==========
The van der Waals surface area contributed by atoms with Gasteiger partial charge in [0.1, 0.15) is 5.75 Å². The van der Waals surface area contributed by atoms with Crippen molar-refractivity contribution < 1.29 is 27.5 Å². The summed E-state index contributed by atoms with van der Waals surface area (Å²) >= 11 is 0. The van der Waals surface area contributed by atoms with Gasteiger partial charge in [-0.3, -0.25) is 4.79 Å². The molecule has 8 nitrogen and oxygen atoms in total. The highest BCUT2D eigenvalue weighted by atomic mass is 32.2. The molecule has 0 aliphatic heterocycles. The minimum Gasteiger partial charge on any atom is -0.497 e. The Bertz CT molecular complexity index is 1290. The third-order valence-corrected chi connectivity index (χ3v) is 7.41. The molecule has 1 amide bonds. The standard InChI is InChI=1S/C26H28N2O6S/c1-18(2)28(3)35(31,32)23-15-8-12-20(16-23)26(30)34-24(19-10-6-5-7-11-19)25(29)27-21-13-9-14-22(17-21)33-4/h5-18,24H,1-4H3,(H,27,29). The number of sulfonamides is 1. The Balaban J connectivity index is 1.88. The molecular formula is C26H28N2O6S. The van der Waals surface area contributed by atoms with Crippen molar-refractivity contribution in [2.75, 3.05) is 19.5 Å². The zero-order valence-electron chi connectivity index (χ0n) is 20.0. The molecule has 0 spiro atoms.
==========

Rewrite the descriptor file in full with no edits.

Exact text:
The van der Waals surface area contributed by atoms with Gasteiger partial charge in [0.1, 0.15) is 5.75 Å². The van der Waals surface area contributed by atoms with Crippen molar-refractivity contribution < 1.29 is 27.5 Å². The summed E-state index contributed by atoms with van der Waals surface area (Å²) >= 11 is 0. The van der Waals surface area contributed by atoms with Gasteiger partial charge in [-0.3, -0.25) is 4.79 Å². The molecule has 8 nitrogen and oxygen atoms in total. The highest BCUT2D eigenvalue weighted by atomic mass is 32.2. The molecule has 0 aliphatic heterocycles. The minimum Gasteiger partial charge on any atom is -0.497 e. The Bertz CT molecular complexity index is 1290. The third-order valence-corrected chi connectivity index (χ3v) is 7.41. The molecule has 1 amide bonds. The standard InChI is InChI=1S/C26H28N2O6S/c1-18(2)28(3)35(31,32)23-15-8-12-20(16-23)26(30)34-24(19-10-6-5-7-11-19)25(29)27-21-13-9-14-22(17-21)33-4/h5-18,24H,1-4H3,(H,27,29). The number of sulfonamides is 1. The Balaban J connectivity index is 1.88. The molecular formula is C26H28N2O6S. The van der Waals surface area contributed by atoms with Crippen molar-refractivity contribution in [2.75, 3.05) is 19.5 Å². The zero-order valence-electron chi connectivity index (χ0n) is 20.0. The molecule has 0 spiro atoms.